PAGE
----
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Sleep Disorders and Sleep Deprivation: An Unmet Public Health Problem The survey started in 1984 with 15 participating states. By 1994, all states, the District of Columbia, and three territories were participating. Although the survey was designed to collect state-level data, a number of states from the outset stratified their samples to allow them to estimate prevalence for regions within their respective states. The CDC developed a standard core questionnaire for states to use to provide data that could be compared across states. The emergence of telemarketing and increasing use of mobile phones and automatic answering systems resulted in dwindling response rates over the last few years. However it remains as the only state-specific source of health-related data nationwide. There are currently no sleep-related questions in Behavioral Risk Factor Surveillance System. Medical Expenditure Panel Survey Funded by the Agency for Healthcare Research and Quality, the Medical Expenditure Panel Survey is a national probability survey designed to continually provide policy makers, health care administrators, businesses, and others with timely, comprehensive information about health care use and costs in the United States, and to improve the accuracy of their economic projections. The survey began in 1977 and comprises three component surveys: the Household Component, the Medical Provider Component, and the Insurance Component. The Household Component provides a variety of measures of health status, health insurance coverage, health care use and expenditures, and sources of payment for health services. The Medical Provider Component covers hospitals, physicians, and home health care providers and is meant to estimate the expenses of people enrolled in health maintenance organizations and other types of managed care plans. Finally the Insurance Component is used to analyze the behavior and choices made with respect to health care use and spending, as well as the amount, types, and costs of health insurance available to Americans through their workplace. Medicare Current Beneficiary Survey Funded by Centers for Medicare and Medicaid Services, the Medicare Current Beneficiary Survey is a continuous, multipurpose survey of a nationally representative sample of aged, disabled, and institutionalized Medicare beneficiaries. The Medicare Current Beneficiary Survey is the only comprehensive source of information on the health status, health care use and expenditures, health insurance coverage, and socioeconomic and demographic characteristics of the entire spectrum of Medicare beneficiaries. The purpose of the survey is to determine expenditures and sources of payment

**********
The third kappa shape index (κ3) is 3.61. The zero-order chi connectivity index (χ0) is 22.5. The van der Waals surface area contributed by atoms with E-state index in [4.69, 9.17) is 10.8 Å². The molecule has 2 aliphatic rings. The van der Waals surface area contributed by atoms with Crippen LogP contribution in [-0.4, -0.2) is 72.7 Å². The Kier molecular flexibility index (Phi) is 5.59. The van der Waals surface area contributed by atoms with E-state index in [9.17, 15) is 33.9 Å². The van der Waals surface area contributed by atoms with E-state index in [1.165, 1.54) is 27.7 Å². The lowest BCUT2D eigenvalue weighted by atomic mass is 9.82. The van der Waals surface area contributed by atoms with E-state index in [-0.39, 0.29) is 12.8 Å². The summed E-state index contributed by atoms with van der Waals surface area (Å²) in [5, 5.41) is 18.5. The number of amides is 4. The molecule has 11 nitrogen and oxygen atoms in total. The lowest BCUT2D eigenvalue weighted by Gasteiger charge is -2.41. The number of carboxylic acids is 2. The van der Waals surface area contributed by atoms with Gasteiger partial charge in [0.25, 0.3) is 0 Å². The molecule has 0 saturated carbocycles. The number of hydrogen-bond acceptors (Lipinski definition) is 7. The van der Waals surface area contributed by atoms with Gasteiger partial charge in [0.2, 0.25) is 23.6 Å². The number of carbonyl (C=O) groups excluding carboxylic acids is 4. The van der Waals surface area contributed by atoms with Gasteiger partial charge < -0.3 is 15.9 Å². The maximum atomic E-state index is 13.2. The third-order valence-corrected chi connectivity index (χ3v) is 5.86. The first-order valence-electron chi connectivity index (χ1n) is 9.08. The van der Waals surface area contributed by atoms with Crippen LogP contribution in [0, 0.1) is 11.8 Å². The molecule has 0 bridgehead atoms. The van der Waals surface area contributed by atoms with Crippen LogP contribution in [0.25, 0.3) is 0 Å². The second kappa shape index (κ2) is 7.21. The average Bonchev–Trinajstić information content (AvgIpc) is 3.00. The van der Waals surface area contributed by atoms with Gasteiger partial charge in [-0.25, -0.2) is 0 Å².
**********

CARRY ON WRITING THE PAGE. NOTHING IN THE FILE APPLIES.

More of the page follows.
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Sleep Disorders and Sleep Deprivation: An Unmet Public Health Problem for all services used by Medicare beneficiaries; to establish all types of health insurance coverage and relate coverage to sources of payment; and to trace changes over time, such as health status, and the impacts of programmatic changes. It includes survey data on measures of health status and access to care that are linked to the physicians and hospital claims data. The survey was initiated in 1991 and is designed to support both cross-sectional and longitudinal analysis. Data are collected through interviews that take place over 4-month intervals. Each interview includes questions regarding the household composition; an accounting of the individual’s health insurance coverage; a review of an individual’s health care utilization in the period since the last interview; details about each type of service, provider characteristics, and medicines prescribed; and a detailed account of charges and payments associated with these health care events. The interview data are linked to Medicare claims. Youth Risk and Behavior Survey The Youth Risk Behavior Surveillance System includes national, state, and local school-based surveys of representative samples of 9th- through 12th-grade students (National Center for Chronic Disease Prevention and Health Promotion, 2005). These surveys are conducted every 2 years, usually during the spring semester. The national survey, conducted by CDC, provides data representative of high school students in public and private schools in the United States. The state and local surveys, conducted by departments of health and education, provide data representative of the state or local school district. The Risk Behavior Surveillance System was developed in 1990 to monitor priority health risk behaviors that contribute markedly to the leading causes of death, disability, and social problems among youth and adults in the United States. These behaviors, often established during childhood and early adolescence, include: tobacco use, dietary behaviors, physical activity, alcohol and other drug use, sexual behaviors, and behaviors that contribute to unintentional injuries and violence. Despite the importance of sleep deprivation and other sleep disorders in young adolescents (see Chapter 3), no questions on sleep and sleep behaviors have ever been included in the survey. Process for Inclusion of New Components in Surveys One impediment for the addition of greater sleep-related content in surveillance and monitoring instruments is the process required to have new components added. In addition to a high standard of scientific merit, inclusion of new components also often requires specific sponsorship. The